That’s why APIs are such a big deal: they help simplify the connection between systems and save us from a world of unnecessary work. They’re like the superheroes of integration, fighting against chaos and complexity.
What are microservices?
Microservices are basically these little nuggets of logic that are deployed independently and patiently await to be utilized by other systems.
Now, here’s the kicker: users usually don’t directly interact with them. Instead, they rely on other systems that make use of these microservices as their trusty external resources. It’s like a game of telephone, but with code.
The “micro” part of microservices comes from their aspiration to be smaller and self-contained compared to their bulky cousins, the monolithic services. They’re designed with the Single Responsibility Principle in mind, making sure that the functions they offer are all tightly related to the same topic.
Imagine you have this colossal system that’s constantly communicating with a database because it’s packed with business entities like users, invoices, and delivery routes. Now, you have two options. You could let your code directly talk with the database anywhere it wants within the logic. Or, you could potentially have a dedicated microservice that handles all the database management tasks—storage, retrieval, and whatnot. That way, you’re keeping that monstrous responsibility contained, scalable, maintainable, and adaptable.
And let me tell you, the number one perk of microservices is their Lego-like nature. If built correctly, they become these amazing little bricks that you can reuse and modify individually without throwing the whole system into chaos.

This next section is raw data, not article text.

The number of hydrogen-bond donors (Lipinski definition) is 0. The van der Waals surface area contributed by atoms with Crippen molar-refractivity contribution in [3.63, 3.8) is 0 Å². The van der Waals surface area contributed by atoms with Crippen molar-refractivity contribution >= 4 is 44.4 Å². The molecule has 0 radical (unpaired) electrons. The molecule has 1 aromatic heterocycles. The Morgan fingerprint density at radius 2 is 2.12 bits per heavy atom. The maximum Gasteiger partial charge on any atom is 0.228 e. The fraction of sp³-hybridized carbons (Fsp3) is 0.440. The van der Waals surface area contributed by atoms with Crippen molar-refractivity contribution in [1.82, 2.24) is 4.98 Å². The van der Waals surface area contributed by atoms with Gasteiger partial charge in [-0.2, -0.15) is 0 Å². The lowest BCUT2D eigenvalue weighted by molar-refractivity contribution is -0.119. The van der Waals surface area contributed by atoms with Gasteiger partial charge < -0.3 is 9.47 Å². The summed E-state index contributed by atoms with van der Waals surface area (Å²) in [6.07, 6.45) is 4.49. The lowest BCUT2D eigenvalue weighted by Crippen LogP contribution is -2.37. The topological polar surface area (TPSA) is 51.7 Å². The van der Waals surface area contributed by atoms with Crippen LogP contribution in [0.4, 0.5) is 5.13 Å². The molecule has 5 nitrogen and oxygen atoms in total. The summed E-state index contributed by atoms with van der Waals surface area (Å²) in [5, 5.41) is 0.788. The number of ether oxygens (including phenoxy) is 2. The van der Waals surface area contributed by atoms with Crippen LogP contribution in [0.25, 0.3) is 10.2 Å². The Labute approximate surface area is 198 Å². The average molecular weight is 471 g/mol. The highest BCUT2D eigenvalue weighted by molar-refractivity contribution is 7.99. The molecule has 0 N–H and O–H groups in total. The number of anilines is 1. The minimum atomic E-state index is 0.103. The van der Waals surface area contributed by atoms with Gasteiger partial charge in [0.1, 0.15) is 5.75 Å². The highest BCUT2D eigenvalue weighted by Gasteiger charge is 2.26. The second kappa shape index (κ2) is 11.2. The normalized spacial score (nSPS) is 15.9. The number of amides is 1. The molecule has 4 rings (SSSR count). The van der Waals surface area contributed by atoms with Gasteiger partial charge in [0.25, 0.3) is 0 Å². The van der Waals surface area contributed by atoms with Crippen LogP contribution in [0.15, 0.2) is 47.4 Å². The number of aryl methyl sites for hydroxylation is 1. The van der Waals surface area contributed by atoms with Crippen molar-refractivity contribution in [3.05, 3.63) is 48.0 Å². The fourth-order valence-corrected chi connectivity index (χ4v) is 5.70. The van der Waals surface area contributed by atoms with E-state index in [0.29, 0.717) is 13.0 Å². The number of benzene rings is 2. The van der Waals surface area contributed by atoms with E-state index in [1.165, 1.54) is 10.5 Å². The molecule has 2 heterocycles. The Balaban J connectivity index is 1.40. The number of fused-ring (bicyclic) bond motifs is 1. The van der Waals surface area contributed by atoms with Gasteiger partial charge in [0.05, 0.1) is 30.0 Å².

It’s like having your own box of code-building blocks.
But not everything that shines is gold—there’s a catch. Microservices, by their very definition, don’t come with a handy-dandy instruction manual. They don’t have a standardized way of being used. Sure, we’ve figured out some practical standards, but let’s not get ahead of ourselves.
Microservices can be used in whatever way we see fit. So how can we standardize the way we do it so that others can easily understand how our microservice works? You got it, that’s where APIs come into play!
So are microservices the same thing as APIs?
No, they’re not, but I’m sure you figured out how they fit together by now.
Look at the following architectural diagram for a microservices-based platform:
Here we have a simple scenario where a front-end application is connecting to several microservices (login, data access, user management and invoicing). Some of them are even exchanging data between them (i.e the login service is talking to the data access services, and so on).
If I were to ask you to place the APIs in this diagram, as if they were pieces of a puzzle, where would you put them?
See what I mean? The APIs are the contracts that define how each microservice can be reached, so you can think of the API as a surrounding layer around each microservice.
And mystery solved! Now we can see how microservices and APIs work together.
The difference between microservices vs APIs
Microservices and APIs are not the same, but they have a symbiotic relationship. APIs make no sense without microservices, and microservices are really hard to use without a properly defined API.